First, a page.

Elohim Monard from the Peruvian Interior Ministry tells an arresting story about an old neighbourhood in Peru's capital Lima.
The neighbourhood called Matute had become a tough place to live and people started calling it "The Jungle" due to its many problems.
"From the very start", Mr. Monard said, "government officials refused to call it The Jungle and insisted on calling it by its proper name." The officials hoped the practice would soon spread.
The reason, he said, was that using the new name would have stolen away the community's identity and disempowered the people who lived there. "We didn't want to call it The Jungle because we didn't want to stigmatise," said Mr. Monard.
Almost inevitably the district's bad perception would have been reinforced and the problem exacerbated.
Recovering identity, building resilience and empowerment are all central to a new programme called "Safe Neighbourhoods" (Barrio Seguro in Spanish) run by Peru and based on the UN Joint Programme on Human Security an initiative with UNODC as the lead agency, but also in partnership with UNDP, UNFPA, WHO and UNLIREC.
Bringing down crime, reaching out to youth, and empowering women are all part of this plan that concentrates on police, social and community prevention.
At present, the programme has focused on reducing crime in the city of Trujillo particularly in the districts of El Porvenir, La Esperanza and Florencia de Mora.
Mr. Monard plans to introduce the programme elsewhere. "It is time to scale up. For Peru to take the best practices and to go to other districts and expand the work," he said.
A special event on the side lines of the Crime Commission here in Vienna discussed the programme and its efforts in districts in Peru along the country's northern coast. The event was titled, "Human Security at Work in Peru: Safe Neighbourhoods."
Opening the session, the UNODC Deputy Executive Director and Director of Operations, Aldo Lale-Demoz said, working with the Peruvian government, "We focused its work on youth and women. Youth because it is more often than not the principle victim of violence, and women because they are more often the principle agents of change."
Lale-Demoz said both women and youth are stigmatized when they live in unsafe neighbourhoods and this had led to discrimination, social exclusion and a lack of opportunity.
Moderating the event, UNODC's Peru Representative Kristian Hölge added, "UNODC's efforts are contributing to a safer, healthier and more productive society in Peru."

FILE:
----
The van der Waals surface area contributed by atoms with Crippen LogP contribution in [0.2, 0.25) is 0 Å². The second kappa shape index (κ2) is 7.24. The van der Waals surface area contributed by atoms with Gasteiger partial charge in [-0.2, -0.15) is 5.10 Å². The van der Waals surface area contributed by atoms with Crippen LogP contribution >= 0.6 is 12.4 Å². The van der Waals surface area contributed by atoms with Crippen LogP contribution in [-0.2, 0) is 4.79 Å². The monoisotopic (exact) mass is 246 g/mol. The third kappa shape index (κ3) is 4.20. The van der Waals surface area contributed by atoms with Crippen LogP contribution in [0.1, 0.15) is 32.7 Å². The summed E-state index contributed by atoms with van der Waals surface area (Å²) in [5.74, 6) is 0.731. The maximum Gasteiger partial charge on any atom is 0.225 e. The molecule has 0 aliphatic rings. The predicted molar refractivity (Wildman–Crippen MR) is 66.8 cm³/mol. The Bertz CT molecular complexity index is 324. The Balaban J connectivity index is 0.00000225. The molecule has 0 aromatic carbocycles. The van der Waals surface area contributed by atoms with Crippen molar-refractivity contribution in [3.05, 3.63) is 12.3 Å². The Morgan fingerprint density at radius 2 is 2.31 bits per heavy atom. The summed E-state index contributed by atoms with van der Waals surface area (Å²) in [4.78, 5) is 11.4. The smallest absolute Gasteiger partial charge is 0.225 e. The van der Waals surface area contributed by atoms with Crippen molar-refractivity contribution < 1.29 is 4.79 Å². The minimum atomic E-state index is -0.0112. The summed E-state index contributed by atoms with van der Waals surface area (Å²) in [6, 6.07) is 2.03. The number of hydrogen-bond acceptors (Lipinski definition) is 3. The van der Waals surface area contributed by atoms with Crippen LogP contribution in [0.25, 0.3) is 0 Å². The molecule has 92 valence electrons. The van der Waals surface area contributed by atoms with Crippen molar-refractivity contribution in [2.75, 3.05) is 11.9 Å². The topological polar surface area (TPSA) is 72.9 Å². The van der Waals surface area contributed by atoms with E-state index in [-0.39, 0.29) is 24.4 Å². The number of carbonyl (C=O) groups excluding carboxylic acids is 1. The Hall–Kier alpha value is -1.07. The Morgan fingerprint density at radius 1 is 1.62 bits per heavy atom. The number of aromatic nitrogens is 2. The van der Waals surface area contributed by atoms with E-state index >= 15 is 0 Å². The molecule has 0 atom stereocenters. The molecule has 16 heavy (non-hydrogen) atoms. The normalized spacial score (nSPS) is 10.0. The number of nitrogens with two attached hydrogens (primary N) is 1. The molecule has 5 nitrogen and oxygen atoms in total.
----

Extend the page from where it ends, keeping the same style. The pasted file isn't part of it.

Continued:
Trujillo, for example, is a heavily populated city along the northern coast of Peru. The city was twice the country's capital.
Until recently the city was known for its high crime rates. The murder rate was four times higher than the national average, but in recent times this trend has been steadily reversed.
In the past two years, thanks in part to the work of the programme, the murder rate plummeted by 40 per cent and just as importantly the perceived fear of crime fell.
Reasons for these declines in Trujillo are connected to the safe neighbourhoods' programme and following the blueprint of the successful UN Joint Human Security Programme.
Trujillo's story, however, also points to how, when regional and central governments are united in the delivery of a community-based crime prevention model, positive results are bound to flow.
During the panel session, Julio Corcuera the Coordinator of the UN Joint Human Security Programme in Peru said women were being empowered through assistance and follow-up on gender-based violence cases, children and youth explored violence through transforming art, and values were taught through team sports.
Mr. Corcuera noted that the programme had produced significant results, including 2,000 women trained in the promotion and exercise of their rights and over 7,000 children involved in saying yes to sports, but a firm no to violence.
Overall, in the areas examined, there had been a related reduction of the murder rate of 36 per cent, a fall in the negative perception of crime of 5 per cent and the destruction of some 3,000 guns.
Soon the safe neighbourhoods programme will spread to 21 other neighbourhoods and offer its mixture of better coordination, closer relationships with the police, cooperation between a range of other government ministries, better targeting of criminals and improved citizen engagement.
Mr. Lale-Demoz ended his speech by saying that ultimately Barrio Seguro was about making a positive difference in the "lives of real people. That is ultimately why we are here today, tomorrow and the day after."